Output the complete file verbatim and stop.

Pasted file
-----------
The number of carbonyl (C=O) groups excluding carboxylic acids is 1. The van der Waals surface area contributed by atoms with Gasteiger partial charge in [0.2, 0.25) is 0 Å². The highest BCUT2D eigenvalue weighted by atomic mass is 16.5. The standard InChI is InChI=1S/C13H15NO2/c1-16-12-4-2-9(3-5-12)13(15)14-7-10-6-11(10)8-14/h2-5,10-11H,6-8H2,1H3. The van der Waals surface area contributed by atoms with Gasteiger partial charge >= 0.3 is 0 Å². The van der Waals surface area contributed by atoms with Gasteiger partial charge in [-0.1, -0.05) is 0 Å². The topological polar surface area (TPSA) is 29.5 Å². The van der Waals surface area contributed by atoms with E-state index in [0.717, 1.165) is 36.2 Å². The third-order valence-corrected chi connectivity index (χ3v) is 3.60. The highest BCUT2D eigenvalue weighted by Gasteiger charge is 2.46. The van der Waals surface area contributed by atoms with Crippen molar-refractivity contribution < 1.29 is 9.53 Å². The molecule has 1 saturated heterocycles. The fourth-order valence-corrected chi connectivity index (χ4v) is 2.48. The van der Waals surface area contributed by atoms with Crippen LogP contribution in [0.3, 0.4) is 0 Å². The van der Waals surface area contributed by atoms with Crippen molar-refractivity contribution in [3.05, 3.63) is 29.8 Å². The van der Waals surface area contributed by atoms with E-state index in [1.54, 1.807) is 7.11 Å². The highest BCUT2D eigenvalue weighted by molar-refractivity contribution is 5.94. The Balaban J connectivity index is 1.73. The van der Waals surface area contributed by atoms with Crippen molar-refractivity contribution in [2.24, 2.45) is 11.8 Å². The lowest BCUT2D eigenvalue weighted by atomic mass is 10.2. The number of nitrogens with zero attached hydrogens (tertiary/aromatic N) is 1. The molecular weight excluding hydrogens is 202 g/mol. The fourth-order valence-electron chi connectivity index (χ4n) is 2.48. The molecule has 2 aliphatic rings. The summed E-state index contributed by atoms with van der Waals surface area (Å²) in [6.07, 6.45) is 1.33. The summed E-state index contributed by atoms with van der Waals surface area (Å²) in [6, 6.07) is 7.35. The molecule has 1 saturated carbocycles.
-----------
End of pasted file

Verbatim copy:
The number of carbonyl (C=O) groups excluding carboxylic acids is 1. The van der Waals surface area contributed by atoms with Gasteiger partial charge in [0.2, 0.25) is 0 Å². The highest BCUT2D eigenvalue weighted by atomic mass is 16.5. The standard InChI is InChI=1S/C13H15NO2/c1-16-12-4-2-9(3-5-12)13(15)14-7-10-6-11(10)8-14/h2-5,10-11H,6-8H2,1H3. The van der Waals surface area contributed by atoms with Gasteiger partial charge >= 0.3 is 0 Å². The van der Waals surface area contributed by atoms with Gasteiger partial charge in [-0.1, -0.05) is 0 Å². The topological polar surface area (TPSA) is 29.5 Å². The van der Waals surface area contributed by atoms with E-state index in [0.717, 1.165) is 36.2 Å². The third-order valence-corrected chi connectivity index (χ3v) is 3.60. The highest BCUT2D eigenvalue weighted by Gasteiger charge is 2.46. The van der Waals surface area contributed by atoms with Crippen molar-refractivity contribution < 1.29 is 9.53 Å². The molecule has 1 saturated heterocycles. The fourth-order valence-corrected chi connectivity index (χ4v) is 2.48. The van der Waals surface area contributed by atoms with Crippen LogP contribution in [0.3, 0.4) is 0 Å². The van der Waals surface area contributed by atoms with Crippen molar-refractivity contribution in [3.05, 3.63) is 29.8 Å². The van der Waals surface area contributed by atoms with E-state index in [1.54, 1.807) is 7.11 Å². The highest BCUT2D eigenvalue weighted by molar-refractivity contribution is 5.94. The Balaban J connectivity index is 1.73. The van der Waals surface area contributed by atoms with Crippen molar-refractivity contribution in [2.24, 2.45) is 11.8 Å². The lowest BCUT2D eigenvalue weighted by atomic mass is 10.2. The number of nitrogens with zero attached hydrogens (tertiary/aromatic N) is 1. The molecular weight excluding hydrogens is 202 g/mol. The fourth-order valence-electron chi connectivity index (χ4n) is 2.48. The molecule has 2 aliphatic rings. The summed E-state index contributed by atoms with van der Waals surface area (Å²) in [6.07, 6.45) is 1.33. The summed E-state index contributed by atoms with van der Waals surface area (Å²) in [6, 6.07) is 7.35. The molecule has 1 saturated carbocycles.